Symbolizing her memories of home and the natural beauty surrounding her community, Adrienne Benjamin’s hand-beaded designs for this hat collection tell a familial story of past, present, and future. "My art is important to me because through it and through me, pieces of my culture and the experiences of my people carry forward," says the artist, when asked about what her work means to her. "Creating for me brings so much joy and has always been a part of my life since I can remember." In the interview below, Adrienne tells us more about how she expresses her creativity, the inspiration behind this collection’s launch, and her perspectives on Indigenous culture in the fashion world today.
Please share a bit about your Native American background. Which tribe(s) do you belong to? Where is your tribe originally located? What do you want people to know about your tribe?
Misi-zaaga’iganing indoonjibaa. Chiminising indaa. Awaazisii indoodem.
I come from the Big Island community of the Mille Lacs Band of Ojibwe, located near the settlement of Isle in Minnesota. My tribe is known as the non-removable Mille Lacs Band of Ojibwe due to the fact that they resisted forced removal efforts by local authorities and the federal government to remain on the lands that they still reside on today.
How would you describe the type of art you do?
I consider myself a multifaceted artist. My art encompasses traditional cultural teachings and interweaves my present day experiences into each piece that I create. Whether it be an acrylic painting, beadwork, a jingle dress, or an upcycled piece; I’m constantly inspired by the world around me and the memories of those who passed their knowledge to me and who ever so lovingly fostered my talents and believed in me.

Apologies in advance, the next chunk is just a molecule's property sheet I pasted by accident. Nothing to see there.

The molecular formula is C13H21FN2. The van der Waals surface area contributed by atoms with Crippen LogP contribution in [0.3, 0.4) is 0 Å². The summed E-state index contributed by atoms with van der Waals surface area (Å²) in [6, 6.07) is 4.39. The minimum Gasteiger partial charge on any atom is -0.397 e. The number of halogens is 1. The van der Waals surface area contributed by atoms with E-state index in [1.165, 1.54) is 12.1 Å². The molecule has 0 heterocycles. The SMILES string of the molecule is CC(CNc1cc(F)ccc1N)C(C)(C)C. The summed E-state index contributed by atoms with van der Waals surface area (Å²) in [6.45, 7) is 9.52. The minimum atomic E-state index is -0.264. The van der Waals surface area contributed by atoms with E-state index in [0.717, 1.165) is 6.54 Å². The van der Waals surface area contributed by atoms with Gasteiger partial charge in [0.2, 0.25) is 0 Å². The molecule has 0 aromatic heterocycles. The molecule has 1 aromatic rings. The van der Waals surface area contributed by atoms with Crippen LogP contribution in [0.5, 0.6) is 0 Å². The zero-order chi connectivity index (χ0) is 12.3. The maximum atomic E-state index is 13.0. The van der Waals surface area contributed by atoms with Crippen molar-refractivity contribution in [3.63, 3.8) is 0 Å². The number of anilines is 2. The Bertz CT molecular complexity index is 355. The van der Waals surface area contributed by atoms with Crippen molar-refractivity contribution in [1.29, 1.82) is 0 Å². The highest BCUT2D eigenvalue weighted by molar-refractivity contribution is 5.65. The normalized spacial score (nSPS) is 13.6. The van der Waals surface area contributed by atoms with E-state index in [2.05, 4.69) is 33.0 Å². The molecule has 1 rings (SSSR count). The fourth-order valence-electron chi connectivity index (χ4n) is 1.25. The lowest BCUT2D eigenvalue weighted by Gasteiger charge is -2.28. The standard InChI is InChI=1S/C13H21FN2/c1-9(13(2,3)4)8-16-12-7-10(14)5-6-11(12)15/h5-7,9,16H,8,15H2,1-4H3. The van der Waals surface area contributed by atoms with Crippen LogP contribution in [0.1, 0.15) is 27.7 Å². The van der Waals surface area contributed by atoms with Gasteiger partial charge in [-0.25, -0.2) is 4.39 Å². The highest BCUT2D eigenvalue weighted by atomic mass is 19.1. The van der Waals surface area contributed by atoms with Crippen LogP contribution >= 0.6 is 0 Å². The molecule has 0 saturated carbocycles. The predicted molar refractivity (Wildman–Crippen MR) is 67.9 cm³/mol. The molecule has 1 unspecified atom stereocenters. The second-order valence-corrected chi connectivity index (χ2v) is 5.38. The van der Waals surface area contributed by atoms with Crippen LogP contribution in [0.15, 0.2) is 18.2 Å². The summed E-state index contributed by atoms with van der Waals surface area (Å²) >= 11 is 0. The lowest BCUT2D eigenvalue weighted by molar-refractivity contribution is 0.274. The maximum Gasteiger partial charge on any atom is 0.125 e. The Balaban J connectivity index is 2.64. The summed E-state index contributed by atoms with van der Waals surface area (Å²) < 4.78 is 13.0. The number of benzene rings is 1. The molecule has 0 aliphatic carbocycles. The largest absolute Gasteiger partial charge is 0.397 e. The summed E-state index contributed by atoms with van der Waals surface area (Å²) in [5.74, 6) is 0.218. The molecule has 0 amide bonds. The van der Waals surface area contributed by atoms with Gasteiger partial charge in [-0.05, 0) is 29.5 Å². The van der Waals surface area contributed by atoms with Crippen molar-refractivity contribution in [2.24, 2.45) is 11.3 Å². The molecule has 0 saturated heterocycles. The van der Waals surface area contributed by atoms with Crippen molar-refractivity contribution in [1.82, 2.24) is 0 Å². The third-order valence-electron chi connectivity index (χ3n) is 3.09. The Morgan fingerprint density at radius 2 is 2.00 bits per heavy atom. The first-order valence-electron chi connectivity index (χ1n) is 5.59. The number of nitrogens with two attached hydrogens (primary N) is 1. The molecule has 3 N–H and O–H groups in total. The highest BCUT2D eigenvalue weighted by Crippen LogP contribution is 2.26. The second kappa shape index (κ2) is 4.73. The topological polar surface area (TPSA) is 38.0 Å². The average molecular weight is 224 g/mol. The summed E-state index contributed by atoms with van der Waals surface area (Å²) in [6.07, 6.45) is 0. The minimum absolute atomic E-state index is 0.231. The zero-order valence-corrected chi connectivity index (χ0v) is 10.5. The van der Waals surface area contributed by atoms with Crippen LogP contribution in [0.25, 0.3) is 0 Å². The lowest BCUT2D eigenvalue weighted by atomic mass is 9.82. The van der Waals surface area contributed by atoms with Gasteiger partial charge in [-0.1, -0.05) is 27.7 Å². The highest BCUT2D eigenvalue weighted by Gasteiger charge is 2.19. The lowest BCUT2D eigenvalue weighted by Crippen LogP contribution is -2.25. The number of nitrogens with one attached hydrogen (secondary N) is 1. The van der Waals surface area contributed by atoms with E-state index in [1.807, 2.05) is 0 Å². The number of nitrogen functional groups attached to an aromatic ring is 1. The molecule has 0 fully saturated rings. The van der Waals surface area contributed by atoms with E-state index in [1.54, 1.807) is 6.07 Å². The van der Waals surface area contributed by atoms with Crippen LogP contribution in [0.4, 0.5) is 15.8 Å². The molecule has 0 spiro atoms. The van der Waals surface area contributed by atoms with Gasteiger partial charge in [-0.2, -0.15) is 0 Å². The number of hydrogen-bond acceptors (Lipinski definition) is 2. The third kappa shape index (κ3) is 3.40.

Where do you create your pieces? And can you describe your creative process?
Most of the time, I create the piece in my mind while I’m shopping for supplies or if I see something in particular that strikes me. When I’m bead shopping, I have a project in mind and I’ll decide on colors and run with it. If it’s fabric or upcycling, I’ll see something and immediately get a theme or idea in my head about what it may remind me of and start to build the project out from that. My mom and I work together a lot – she has a saying that we constantly laugh at to this day. She says, “I don’t see it, but I’ve learned to trust you and your vision even if I can’t see those colors going together right now.” Then by the time we finish the project she loves it and is amazed. It’s a fun process.
Who inspired you and taught you how to bead? What’s your favorite thing about creating beadwork?
Growing up, there were sporadic classes and sometimes after school offerings where mentors from our community would come in and offer different artistic opportunities for Native youth, or a traditional skills camp on the weekends. I would say my first taste of beadworking came from those experiences. From there, it was trial and error, watching others, learning, and listening when elders would talk or absorbing knowledge when other artists in my community would share it. Beading is something that you definitely improve at with time.
Can you describe the symbolism behind the colors and materials that you worked with to create these three hat styles for Minnetonka?
For this particular project I wanted to stick with three colors per idea and really let them do the work. I often find myself looking for simplicity in a lot of my work. I really love coming up with simple color ways that speak simply but work intricately with one another.
The green beaded hat represents the lush woodlands of Chiminising near Mille Lacs. I grew up playing in the woods and for me this color scheme really brings me back to that.
The blue beaded hat represents the waters of Misi-zaaga’iganing. (Mille Lacs Lake) This lake is everything to the people of Mille Lacs and it was a main reason that our people chose to call this area home.